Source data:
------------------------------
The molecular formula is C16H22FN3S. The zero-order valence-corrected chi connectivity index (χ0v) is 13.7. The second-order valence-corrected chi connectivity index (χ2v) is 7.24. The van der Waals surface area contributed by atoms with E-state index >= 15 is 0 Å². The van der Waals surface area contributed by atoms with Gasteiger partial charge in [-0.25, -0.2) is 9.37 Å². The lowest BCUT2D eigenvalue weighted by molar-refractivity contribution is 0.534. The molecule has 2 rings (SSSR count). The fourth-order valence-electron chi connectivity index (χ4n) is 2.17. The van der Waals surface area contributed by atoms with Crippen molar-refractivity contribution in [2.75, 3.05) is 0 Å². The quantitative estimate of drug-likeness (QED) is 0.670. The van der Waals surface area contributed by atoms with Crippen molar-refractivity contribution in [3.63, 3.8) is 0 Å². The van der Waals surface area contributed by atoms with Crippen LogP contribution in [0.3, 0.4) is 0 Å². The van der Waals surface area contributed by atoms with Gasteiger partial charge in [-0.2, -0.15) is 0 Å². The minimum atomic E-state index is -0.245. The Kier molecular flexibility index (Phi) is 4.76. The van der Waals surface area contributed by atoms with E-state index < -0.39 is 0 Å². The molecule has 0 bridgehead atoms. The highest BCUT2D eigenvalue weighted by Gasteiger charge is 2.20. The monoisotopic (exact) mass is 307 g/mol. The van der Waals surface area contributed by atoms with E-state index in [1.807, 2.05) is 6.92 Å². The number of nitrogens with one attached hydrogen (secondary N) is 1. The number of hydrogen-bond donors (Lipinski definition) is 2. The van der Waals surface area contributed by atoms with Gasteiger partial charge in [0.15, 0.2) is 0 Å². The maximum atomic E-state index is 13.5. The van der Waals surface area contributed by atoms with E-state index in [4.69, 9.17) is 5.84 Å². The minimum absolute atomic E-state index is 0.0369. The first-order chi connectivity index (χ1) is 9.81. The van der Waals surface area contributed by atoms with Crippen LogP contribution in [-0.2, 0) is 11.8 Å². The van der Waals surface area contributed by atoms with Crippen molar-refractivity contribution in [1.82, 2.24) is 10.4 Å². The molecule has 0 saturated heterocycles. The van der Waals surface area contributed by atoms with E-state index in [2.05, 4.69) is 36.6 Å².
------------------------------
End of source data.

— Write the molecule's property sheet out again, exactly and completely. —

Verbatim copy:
The molecular formula is C16H22FN3S. The zero-order valence-corrected chi connectivity index (χ0v) is 13.7. The second-order valence-corrected chi connectivity index (χ2v) is 7.24. The van der Waals surface area contributed by atoms with E-state index >= 15 is 0 Å². The van der Waals surface area contributed by atoms with Gasteiger partial charge in [-0.25, -0.2) is 9.37 Å². The lowest BCUT2D eigenvalue weighted by molar-refractivity contribution is 0.534. The molecule has 2 rings (SSSR count). The fourth-order valence-electron chi connectivity index (χ4n) is 2.17. The van der Waals surface area contributed by atoms with Crippen molar-refractivity contribution in [2.75, 3.05) is 0 Å². The quantitative estimate of drug-likeness (QED) is 0.670. The van der Waals surface area contributed by atoms with Crippen molar-refractivity contribution in [3.63, 3.8) is 0 Å². The van der Waals surface area contributed by atoms with Crippen LogP contribution in [0.3, 0.4) is 0 Å². The van der Waals surface area contributed by atoms with Gasteiger partial charge in [-0.2, -0.15) is 0 Å². The minimum atomic E-state index is -0.245. The Kier molecular flexibility index (Phi) is 4.76. The van der Waals surface area contributed by atoms with E-state index < -0.39 is 0 Å². The molecule has 0 bridgehead atoms. The highest BCUT2D eigenvalue weighted by Gasteiger charge is 2.20. The monoisotopic (exact) mass is 307 g/mol. The van der Waals surface area contributed by atoms with E-state index in [1.807, 2.05) is 6.92 Å². The number of nitrogens with one attached hydrogen (secondary N) is 1. The number of hydrogen-bond donors (Lipinski definition) is 2. The van der Waals surface area contributed by atoms with Gasteiger partial charge in [0.15, 0.2) is 0 Å². The maximum atomic E-state index is 13.5. The van der Waals surface area contributed by atoms with E-state index in [4.69, 9.17) is 5.84 Å². The minimum absolute atomic E-state index is 0.0369. The first-order chi connectivity index (χ1) is 9.81. The van der Waals surface area contributed by atoms with Crippen LogP contribution in [-0.2, 0) is 11.8 Å². The van der Waals surface area contributed by atoms with Crippen molar-refractivity contribution in [1.82, 2.24) is 10.4 Å². The molecule has 0 saturated heterocycles. The van der Waals surface area contributed by atoms with E-state index in [2.05, 4.69) is 36.6 Å².